By Denrele Animashaun
All major religious traditions carry basically the same message that is love, compassion and forgiveness … the important thing is they should be part of our daily lives.”- Dalai Lama
It has not been the best of times, in fact it has been the worst of time. It seems that not a day goes by that more bad news of atrocities are displayed in the news for us to digest. This diet is so bad for our psychological health not to talk of our physical health. The massacre that shook Mubi, a university town and commercial hub in north-eastern Nigeria, reverberated through the Nigerian community in the UK and am sure more so in Nigeria.
When I heard the news of Mubi and then, Uniport, my heart sunk even further. You see, no matter how much you hear such news over a period of time that one conditions one’s mind to deal with the events by making all the necessary mental adjustment without affecting one so adversely.
But, it does not get any better, in fact I did not think it could get any worse but it has. Where does our country draw the line on bad news and wanton atrocities? You cannot close yourself off to your surroundings. So you learn to filter out the gruesome and the not too gruesome and you learn to feign, shrug it off and gather your composure and then,you anxiously wait for the next bad news.
The death of the students in higher institution of learning is bad enough but for the reasons why they were killed is beyond me and any sane person. I have never felt so much revulsion like I felt when I heard the news and long after this shocking sinking feeling remains.
Frankly speaking, the lynching and burning of four young men, should send shivers down the conscience of our people. The way that the young students were killed in Mubi was not the act of angry, irate people but an heinous crime by home grown psychopaths. Once we have crossed the line of what is commonly accepted as the norm then the country needs to take a long hard look at its citizens.
Alas, the excuse that the voyeurs have is, that the dead deserve what they got as the authority would not do anything to enforce the rule of law. The question I have for these people is whether lynching is an alternative? Where do you draw the line to common decency and respect for human life? I have always prided our country as having some moral, cultural modernity and backbone that excluded us from the mob mentality. I was wrong. The morality valve has been missing or eroded over time and we have ourselves to blame.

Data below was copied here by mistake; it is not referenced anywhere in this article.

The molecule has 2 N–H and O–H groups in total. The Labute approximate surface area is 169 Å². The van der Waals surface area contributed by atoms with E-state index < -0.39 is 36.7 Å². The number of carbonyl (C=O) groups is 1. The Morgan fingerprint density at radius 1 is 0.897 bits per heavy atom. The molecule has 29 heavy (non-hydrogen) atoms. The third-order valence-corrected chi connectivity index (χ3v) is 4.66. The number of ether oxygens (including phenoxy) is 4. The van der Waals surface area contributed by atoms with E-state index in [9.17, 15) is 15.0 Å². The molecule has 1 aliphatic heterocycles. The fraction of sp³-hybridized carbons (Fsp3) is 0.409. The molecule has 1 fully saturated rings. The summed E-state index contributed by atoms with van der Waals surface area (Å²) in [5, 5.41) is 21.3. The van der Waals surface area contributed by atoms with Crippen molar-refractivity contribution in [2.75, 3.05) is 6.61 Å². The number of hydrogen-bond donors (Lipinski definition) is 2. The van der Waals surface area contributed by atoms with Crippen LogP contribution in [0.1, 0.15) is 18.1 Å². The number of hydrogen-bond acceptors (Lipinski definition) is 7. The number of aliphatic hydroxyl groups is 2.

I have been banging on about the politicians consigning our young ones to the rubbish heap and it is evident that the youths have no stake in their own future. They have had no moral role-model; all they see around them are grand thefts, corruptions, murders, violence, no opportunities, inadequate education and insecurities,absolutely no right to thrive from the onset and we expect for them to know how to behave? We have failed them and so badly too.
I see the finger pointing has begun and the young are blamed for the ills in Nigeria . When are we going to apportion the blame and realise that we have created the monster and we all need to start from the home and lead by example. Take a good hard look at ourselves and let us at least try to attempt to unravel what exactly happened and how we can work together to ensure such nefarious acts does not happen again.
We need to invest in our young; to invest in their education , training and employment to prepare them for a better future and equip them with a good conscience. Right now, we have not prepared them for a positive future other than a dim existence. We have a government that has lost the will to lead, that has continued to protect its self–interest.
“Until the lions have their own historians, the history of the hunt will always glorify the hunter”- Chinua Achebe
I have not bought my copy of the book so I cannot make any comment on its contents. what I however, find disconcerting is,some people’s attitude to the fact, that Chinua Achebe had the gall to have an opinion and write it in a book!
If people disagree, by all means say so. What I do find is we go off the boil and go as far insulting his character, his literary integrity and his tribe in one quick swoop. This is disrespectful and dismissive the way we react to people who have a different view to ourselves .
This is not the first book written and no mean the last; some not so good , some good and a few written by non – Nigerians! So therefore, by condemning a view because we disagree with it, will ultimately close doors to the growth of a cohesive society and it seem we want to create a place where only yes people will exist.
I have heard personal stories of the war, each gruesome than the next. Though I was small during the war , I remembered vividly the bombardments in Lagos. My father, a journalist also , covered the war and he saw and wrote about the causalities of war on both sides. The war is what we have not talked about; it has prevented us from moving forward.
Those who experienced it, have the memory seared in their souls. We cannot forget, nor have even forgiven each other for the tragedy either. One of the reasons why we do everything fight, argue and create mayhem but we stop at the threat of another civil war is the trauma. If anything, Chinua Achebe rightly or wrongly has made people talk of the war and the wounds are still raw. Let us be open and honest to have a discussion and a way forward.
Sadly ,we revert to form when we cast people aside along tribal lines ,we turn our backs on people who, may have cast aspersions about someone we admire or revered is a great disservice. It is not fair when we claim them as our own only when they please us ! A bit of decorum is needed please, so we do not lose the essence of the event. The War happened and a lot of people suffered and died. The rule of engagement differs in time of war than in time of peace. Remember that.